Suddenly I’m in a different summer. It might be a mirage, but clustered in the road ahead is what looks like a crowd. I smell popcorn. There are thumps and thuds of music. “Welcome,” says the sign, “to Hampton Beach.”
I want to get past this jam-packed strip as quickly as I can, but it isn’t easy since I haven’t had lunch. I’m drawn to the window at Gerri’s Famous Subs on Ocean Boulevard and get a root beer (extra large) plus a popsicle stick to keep track of my order. I pick a “Boardwalk Burger,” which comes perfectly grilled and up to its heavy load of ketchup and onions and cheese.
While I work on the beef, I watch a parade file past. It’s led by sun-blocked beachgoers with bellies. Just behind march teenagers speckled with tattoos and toting massive surfboards. Suddenly the teens break ranks and charge the beach. Although the surf is mild today, they’re up to their waists in seconds, and under — paddling out beyond the lines of breakers.
I think of taking a swim. But I’ve got half a burger to finish, and a coastline to explore. I check out the one other customer at Gerri’s: a guy at the next table. His dirigible of an Italian grinder is leaking ham and provolone and drops a pepper whenever he bites. After a second root beer, I waddle on.
• Little Boar’s Head, elegant roses, ancient statues
If Hampton Beach is Coney Island, then North Hampton is Nantucket or Newport. At Little Boar’s Head I find myself on a sort of Sunday stroll along a landscaped path that traces cliffs overlooking the sea. This area has long been a posh summer resort and shows off a lineup of imposing estates in a range of architectural styles.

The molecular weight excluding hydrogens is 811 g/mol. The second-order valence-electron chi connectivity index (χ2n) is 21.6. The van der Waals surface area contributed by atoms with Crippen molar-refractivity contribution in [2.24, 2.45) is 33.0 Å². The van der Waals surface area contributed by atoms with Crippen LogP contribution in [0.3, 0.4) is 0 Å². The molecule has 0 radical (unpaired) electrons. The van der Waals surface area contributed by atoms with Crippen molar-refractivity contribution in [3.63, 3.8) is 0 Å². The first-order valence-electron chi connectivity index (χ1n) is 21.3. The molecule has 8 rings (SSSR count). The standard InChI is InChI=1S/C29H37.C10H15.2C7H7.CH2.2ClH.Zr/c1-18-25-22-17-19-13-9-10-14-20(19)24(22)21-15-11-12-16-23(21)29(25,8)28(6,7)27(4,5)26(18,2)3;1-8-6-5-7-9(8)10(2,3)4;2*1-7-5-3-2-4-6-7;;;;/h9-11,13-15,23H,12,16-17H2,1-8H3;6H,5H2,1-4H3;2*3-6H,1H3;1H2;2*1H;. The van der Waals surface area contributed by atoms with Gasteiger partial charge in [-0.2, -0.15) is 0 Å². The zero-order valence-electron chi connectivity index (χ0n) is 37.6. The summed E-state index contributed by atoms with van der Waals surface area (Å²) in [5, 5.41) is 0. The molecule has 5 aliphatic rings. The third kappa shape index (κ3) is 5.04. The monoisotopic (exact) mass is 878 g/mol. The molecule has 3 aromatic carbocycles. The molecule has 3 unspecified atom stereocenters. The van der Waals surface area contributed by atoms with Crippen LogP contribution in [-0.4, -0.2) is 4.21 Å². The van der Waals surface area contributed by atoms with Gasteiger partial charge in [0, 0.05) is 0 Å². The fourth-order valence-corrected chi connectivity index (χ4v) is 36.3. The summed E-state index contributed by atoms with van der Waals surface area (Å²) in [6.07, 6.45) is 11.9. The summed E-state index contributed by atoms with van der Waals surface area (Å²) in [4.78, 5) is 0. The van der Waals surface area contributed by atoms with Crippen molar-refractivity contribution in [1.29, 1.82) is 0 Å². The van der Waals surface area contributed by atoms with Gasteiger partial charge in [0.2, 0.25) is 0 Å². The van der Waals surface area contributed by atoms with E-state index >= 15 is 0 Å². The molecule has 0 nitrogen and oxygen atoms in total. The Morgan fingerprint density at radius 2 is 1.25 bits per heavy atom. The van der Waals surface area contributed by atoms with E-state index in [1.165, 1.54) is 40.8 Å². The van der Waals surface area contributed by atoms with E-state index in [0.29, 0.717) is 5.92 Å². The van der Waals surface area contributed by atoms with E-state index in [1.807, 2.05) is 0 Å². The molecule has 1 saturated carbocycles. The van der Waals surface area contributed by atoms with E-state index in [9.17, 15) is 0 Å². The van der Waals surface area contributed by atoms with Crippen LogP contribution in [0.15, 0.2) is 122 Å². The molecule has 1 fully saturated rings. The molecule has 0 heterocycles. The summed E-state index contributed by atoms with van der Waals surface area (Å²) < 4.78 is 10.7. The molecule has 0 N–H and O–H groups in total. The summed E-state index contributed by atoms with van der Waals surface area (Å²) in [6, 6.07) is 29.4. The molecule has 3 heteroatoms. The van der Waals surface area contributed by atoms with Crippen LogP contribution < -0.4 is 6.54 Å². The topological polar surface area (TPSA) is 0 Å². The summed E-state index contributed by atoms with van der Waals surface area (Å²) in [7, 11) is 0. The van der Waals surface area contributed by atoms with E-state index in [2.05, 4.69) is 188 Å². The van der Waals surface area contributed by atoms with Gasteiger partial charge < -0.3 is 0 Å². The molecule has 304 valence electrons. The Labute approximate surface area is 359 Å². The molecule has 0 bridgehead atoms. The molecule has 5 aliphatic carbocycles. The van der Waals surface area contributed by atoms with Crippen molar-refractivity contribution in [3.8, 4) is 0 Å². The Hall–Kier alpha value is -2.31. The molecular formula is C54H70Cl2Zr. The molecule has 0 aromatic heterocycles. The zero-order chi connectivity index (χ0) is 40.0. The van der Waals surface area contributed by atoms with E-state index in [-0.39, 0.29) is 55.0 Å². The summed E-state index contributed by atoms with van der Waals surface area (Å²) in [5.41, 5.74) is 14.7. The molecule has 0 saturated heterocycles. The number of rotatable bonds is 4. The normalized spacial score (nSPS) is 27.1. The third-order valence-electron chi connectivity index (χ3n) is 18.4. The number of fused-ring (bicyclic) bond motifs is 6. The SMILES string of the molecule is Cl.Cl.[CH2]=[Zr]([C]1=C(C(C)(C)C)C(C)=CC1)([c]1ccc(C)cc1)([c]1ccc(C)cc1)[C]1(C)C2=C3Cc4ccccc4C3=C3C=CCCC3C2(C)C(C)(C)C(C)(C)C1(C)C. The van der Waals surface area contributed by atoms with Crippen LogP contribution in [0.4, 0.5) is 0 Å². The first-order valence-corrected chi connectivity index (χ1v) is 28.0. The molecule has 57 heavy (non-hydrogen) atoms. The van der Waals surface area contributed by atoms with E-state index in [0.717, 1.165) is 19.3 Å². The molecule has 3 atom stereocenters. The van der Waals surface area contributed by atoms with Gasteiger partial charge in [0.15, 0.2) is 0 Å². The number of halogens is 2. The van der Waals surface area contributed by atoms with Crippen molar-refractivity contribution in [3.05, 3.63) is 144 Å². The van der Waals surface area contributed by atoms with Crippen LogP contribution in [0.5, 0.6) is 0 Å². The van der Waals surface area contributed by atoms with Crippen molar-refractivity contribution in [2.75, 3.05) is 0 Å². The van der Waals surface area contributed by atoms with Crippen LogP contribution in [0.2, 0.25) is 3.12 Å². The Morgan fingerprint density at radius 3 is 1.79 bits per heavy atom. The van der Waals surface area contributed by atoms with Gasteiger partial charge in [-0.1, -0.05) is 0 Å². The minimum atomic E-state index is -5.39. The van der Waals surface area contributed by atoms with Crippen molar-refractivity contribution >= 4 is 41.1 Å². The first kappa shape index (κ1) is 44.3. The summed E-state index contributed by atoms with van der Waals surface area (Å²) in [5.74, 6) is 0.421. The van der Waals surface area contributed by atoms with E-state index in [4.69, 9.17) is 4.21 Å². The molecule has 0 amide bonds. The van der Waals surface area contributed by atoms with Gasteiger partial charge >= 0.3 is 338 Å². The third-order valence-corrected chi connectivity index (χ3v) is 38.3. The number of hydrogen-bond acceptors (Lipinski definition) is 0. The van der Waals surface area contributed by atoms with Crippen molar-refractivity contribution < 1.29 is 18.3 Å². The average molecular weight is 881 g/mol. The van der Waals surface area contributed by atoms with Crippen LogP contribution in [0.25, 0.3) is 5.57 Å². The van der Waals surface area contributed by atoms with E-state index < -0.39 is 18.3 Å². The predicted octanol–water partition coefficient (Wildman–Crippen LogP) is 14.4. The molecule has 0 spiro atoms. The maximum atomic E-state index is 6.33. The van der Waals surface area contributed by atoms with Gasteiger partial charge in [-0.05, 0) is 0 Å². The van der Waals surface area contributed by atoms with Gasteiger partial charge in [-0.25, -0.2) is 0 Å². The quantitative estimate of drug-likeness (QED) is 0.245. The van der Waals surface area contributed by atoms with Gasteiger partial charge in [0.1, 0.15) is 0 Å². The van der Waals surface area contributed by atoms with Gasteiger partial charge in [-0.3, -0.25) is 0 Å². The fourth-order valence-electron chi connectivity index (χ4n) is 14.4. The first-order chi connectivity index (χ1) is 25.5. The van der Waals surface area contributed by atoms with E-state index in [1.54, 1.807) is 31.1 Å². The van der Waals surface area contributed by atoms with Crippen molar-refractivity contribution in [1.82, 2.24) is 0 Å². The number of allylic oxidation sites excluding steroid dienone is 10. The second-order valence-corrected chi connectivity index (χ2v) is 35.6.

There’s a stretch where the walkway is landscaped with both flower beds and benches and the effect is much like Newport, R.I.’s Cliff Walk: To one side you have ocean vistas, and to the other, views of summer mansions and their sloping lawns. Along with 19th century facades, I run into a scouring wind that scoops up sand and whips it into an eye-stinging summer storm.
For shelter, I detour into Fuller Gardens, a former estate that’s now open to the public. Sue Hagen closes her register at the gift shop to take me on a tour. “The turn-of-the-century rose plantings are our big draw,” Sue says, “but look at these espaliers!” She’s pointing at two twisty apple trees. One is shaped like a candelabra. And one is a menorah, complete with bark and leaves.
Inside the gardens we are walking from era to era, not beach to beach. “Our oldest statue,” Sue presents. “It’s by a student of Michelangelo’s.” My finger traces the signature on its plinth: MICHEL ANGELO FANCIULLO.
• Mansions and beach shacks, old Odiorne’s Point
After turning in for a night at Lamie’s Inn in Hampton, I’m rested and ready to get back on my sandy trail. More estates loom up, more manicured gardens. I stay in the Gilded Age for a few more miles until the mansions turn into cottages and the path into a pebbly beach with a high berm to keep storm tides at bay.
Time for a dip. Up until now, I’ve done some wading to cool down but this is my first time riding waves and ducking underwater. For New England oceanfront, it’s warm — I’m guessing 70s in the shallows — and clear enough for me to see two silvery fish on a mysterious mission, flipping sideways and flashing away.
Getting out is easy since it’s nearly noon and I’m being blow-dried by a gusty breeze. I cross into Rye where barnwood houses look like just the place for a nap. They’re extra cozy: think treehouses that have been spruced up with gables and brought down from branches to dunes. Even the tiniest of these have clever names. “Rye on the Rocks” says one. “The Catcher’s Lair” is a few doors down.
I reach Odiorne’s Point, where English settlers first laid out a New Hampshire town, in 1623. And Rye’s Cable Beach is close to where the first Europe-to-America telegraph line hit shore in 1874, scrolling under the Atlantic all the way from Ireland. At Cable Beach I ask some locals if they are proud of the historic link. “Never heard of it,” replies a woman in a white, floppy hat. “Did it connect to Cape Cod?”